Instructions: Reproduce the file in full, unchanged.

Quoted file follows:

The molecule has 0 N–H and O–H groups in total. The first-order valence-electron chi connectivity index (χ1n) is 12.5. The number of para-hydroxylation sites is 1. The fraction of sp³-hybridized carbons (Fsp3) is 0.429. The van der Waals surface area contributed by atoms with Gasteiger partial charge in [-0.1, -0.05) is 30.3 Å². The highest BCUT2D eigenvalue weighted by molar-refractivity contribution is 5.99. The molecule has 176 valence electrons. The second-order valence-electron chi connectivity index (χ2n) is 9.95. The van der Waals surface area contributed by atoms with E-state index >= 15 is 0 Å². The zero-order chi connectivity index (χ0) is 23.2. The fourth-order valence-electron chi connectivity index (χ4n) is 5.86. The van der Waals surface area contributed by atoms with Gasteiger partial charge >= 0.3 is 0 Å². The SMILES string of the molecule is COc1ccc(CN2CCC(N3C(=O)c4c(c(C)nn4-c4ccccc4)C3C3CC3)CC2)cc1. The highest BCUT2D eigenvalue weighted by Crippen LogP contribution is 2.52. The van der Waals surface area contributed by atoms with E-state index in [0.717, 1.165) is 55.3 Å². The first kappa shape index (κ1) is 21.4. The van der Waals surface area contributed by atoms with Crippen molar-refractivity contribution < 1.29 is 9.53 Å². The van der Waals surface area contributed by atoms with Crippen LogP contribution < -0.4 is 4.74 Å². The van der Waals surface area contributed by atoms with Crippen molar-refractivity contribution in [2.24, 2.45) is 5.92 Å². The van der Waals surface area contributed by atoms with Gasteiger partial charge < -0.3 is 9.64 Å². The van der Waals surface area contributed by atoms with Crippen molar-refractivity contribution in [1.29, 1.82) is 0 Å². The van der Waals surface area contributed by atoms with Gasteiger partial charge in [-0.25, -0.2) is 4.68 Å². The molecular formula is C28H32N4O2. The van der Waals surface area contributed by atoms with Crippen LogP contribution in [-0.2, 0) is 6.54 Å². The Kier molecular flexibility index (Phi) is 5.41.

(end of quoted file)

The molecule has 0 N–H and O–H groups in total. The first-order valence-electron chi connectivity index (χ1n) is 12.5. The number of para-hydroxylation sites is 1. The fraction of sp³-hybridized carbons (Fsp3) is 0.429. The van der Waals surface area contributed by atoms with Gasteiger partial charge in [-0.1, -0.05) is 30.3 Å². The highest BCUT2D eigenvalue weighted by molar-refractivity contribution is 5.99. The molecule has 176 valence electrons. The second-order valence-electron chi connectivity index (χ2n) is 9.95. The van der Waals surface area contributed by atoms with E-state index >= 15 is 0 Å². The zero-order chi connectivity index (χ0) is 23.2. The fourth-order valence-electron chi connectivity index (χ4n) is 5.86. The van der Waals surface area contributed by atoms with Gasteiger partial charge >= 0.3 is 0 Å². The SMILES string of the molecule is COc1ccc(CN2CCC(N3C(=O)c4c(c(C)nn4-c4ccccc4)C3C3CC3)CC2)cc1. The highest BCUT2D eigenvalue weighted by Crippen LogP contribution is 2.52. The van der Waals surface area contributed by atoms with E-state index in [0.717, 1.165) is 55.3 Å². The first kappa shape index (κ1) is 21.4. The van der Waals surface area contributed by atoms with Crippen molar-refractivity contribution < 1.29 is 9.53 Å². The van der Waals surface area contributed by atoms with Crippen LogP contribution < -0.4 is 4.74 Å². The van der Waals surface area contributed by atoms with Crippen molar-refractivity contribution in [2.24, 2.45) is 5.92 Å². The van der Waals surface area contributed by atoms with Gasteiger partial charge < -0.3 is 9.64 Å². The van der Waals surface area contributed by atoms with Crippen molar-refractivity contribution in [1.29, 1.82) is 0 Å². The van der Waals surface area contributed by atoms with Gasteiger partial charge in [-0.25, -0.2) is 4.68 Å². The molecular formula is C28H32N4O2. The van der Waals surface area contributed by atoms with Crippen LogP contribution in [-0.2, 0) is 6.54 Å². The Kier molecular flexibility index (Phi) is 5.41.